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Arsen Mazmanyan
Arsen Mazmanyan

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JavaScript in Game Development

When I meet someone and they ask what I do for job I tell them, that I'm a game developer. And here what happens. Either they think that I'm using C# and Unity [1] or they ask which technology/language I use. And when I tell them I'm using JavaScript for game development, they get confused, because lots of people think that JavaScript is used only for Front-end (React, Vue, Angular, ...) and Back-end (Node.js).

That's what pushed me into writing this article.

(Before you go ahead, I would like to inform you, that there will be nothing connected with code.)

Let's start with the definition of Game Development.

Game Development is the art of creating games and describes the design, development, and release of a game (We can call ourselves artists, isn't it interesting?).

Many game developers choose to develop games using different game engines, such as Unity, Unreal Engine, Gamemaker studio, Godot, etc. And the common languages for game development are C#, C++, Java, Python, Lua.

But only a few people know that you can make games using JS.

There are 2 main ways of making games with JS.
You can manipulate with DOM elements or you can use Canvas or WebGL.

As for me, making games with DOM elements is more of Web Development, and making games with Canvas/WebGL is more of Game Development.

Some of you may have heard of Canvas as an HTML5 element, but not about WebGL.

Let's go ahead and see what they are and what are their main differences.

canvas vs webgl wallpaper

The canvas element is part of HTML5 and allows for dynamic, scriptable rendering of 2D and 3D shapes and bitmap images. It is a low level, procedural model that updates a bitmap and does not have a built-in scene graph. It provides an empty graphic zone on which specific JavaScript APIs can draw.

Canvas API provides a means for drawing graphics using JS and the HTML canvas element. It can be used for animation, game graphics, data visualization, etc. Mainly focuses on 2D graphics.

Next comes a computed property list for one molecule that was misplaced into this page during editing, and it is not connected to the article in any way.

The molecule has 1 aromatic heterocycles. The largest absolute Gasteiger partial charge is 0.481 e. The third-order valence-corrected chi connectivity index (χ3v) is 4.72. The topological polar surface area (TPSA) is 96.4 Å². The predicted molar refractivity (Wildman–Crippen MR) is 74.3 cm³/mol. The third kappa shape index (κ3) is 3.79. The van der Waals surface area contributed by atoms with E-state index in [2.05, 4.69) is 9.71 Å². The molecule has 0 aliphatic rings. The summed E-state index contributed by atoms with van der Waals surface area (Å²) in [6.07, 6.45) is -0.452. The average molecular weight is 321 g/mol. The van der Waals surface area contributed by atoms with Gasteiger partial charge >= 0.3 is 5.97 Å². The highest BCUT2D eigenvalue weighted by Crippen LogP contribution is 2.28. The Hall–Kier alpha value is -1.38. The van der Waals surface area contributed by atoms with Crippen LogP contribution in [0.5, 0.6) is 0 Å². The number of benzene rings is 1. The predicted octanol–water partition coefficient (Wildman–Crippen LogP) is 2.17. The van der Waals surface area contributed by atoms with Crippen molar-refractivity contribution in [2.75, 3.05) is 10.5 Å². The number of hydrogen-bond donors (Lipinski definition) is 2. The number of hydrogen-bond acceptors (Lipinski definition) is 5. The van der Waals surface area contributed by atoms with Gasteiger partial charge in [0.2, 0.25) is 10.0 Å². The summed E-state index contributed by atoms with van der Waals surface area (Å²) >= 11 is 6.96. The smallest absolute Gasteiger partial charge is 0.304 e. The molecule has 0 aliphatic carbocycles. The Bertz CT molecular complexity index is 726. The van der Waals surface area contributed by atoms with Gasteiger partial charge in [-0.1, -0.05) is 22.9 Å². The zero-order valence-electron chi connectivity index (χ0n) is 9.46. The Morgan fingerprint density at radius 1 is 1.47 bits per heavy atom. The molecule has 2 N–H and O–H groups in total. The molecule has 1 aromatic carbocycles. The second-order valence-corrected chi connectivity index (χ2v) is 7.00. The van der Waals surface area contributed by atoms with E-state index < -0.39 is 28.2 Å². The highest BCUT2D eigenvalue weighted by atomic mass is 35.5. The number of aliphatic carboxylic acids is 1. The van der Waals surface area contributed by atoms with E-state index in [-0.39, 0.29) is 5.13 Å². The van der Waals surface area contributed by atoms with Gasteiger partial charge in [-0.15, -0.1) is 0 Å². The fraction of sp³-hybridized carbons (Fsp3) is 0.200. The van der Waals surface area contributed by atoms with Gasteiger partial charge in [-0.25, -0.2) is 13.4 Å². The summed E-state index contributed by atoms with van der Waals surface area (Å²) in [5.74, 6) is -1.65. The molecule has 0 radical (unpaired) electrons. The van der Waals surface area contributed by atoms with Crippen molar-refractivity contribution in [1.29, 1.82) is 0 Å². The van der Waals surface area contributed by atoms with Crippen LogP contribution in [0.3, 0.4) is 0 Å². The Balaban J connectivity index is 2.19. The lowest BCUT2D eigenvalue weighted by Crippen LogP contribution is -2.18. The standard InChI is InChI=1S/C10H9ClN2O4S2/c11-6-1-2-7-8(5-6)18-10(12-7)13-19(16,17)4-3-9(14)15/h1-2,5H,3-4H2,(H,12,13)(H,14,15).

WebGL is a JS API for rendering high-performance interactive 3D and 2D graphics within any compatible browser, without the use of plug-ins. WebGL does so by introducing an API that closely conforms to OpenGL ES 2.0 (cross-language, cross-platform Application Programming Interface) that can be used in HTML5 canvas elements. This conformance makes it possible for the API to take advantage of hardware graphics acceleration provided by the user's device.

canvas vs webgl comparison table

Since both are JavaScript API’s, there will be similarities to some extent, especially if we talk about bindings and framework development.

WebGL and Canvas are HTML5 goodies. If a device supports WebGL, then it will automatically support Canvas, but nor Vice Versa[2]. The native 3D API for WebGL is faster and has more capabilities like rendering pipelines, code accessibility, and faster execution.

Now you know what we need to use to make JS games. Let's go ahead and talk about what will help us to make games.

We can use either Game Engine or Game Framework to make games. (You can read about their differences in this article)

Some of the famous JavaScript Game Frameworks are
Phaser, Pixi.js, Three.js[3], BabylonJS. But these are not the only ones.

These frameworks have lots of integrated tools, which will help you with your work but they also give you enough freedom, to create something on your own, to make it work the way you want. But you need to do more coding with that.

They all have their communities and there are many ways to join them, where you can ask your questions, get your answers, etc.

And last, but not least, they all have their tutorials, examples, and documentations very well organized, and using them you can start your journey in GameDev.




[1] Unity supported JavaScript as a scripting language until 2017. It's not being supported since then.

[2] Definition of vice versa - the other way around. With the order changed.

[3] Three.js is often defined as 3D library because it doesn't provide some features that are needed to make games. But it doesn't mean you can't implement them.

Discussion (1)

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smbatpoghosyan profile image
SmbatPoghosyan

Very interesting!
Thanks!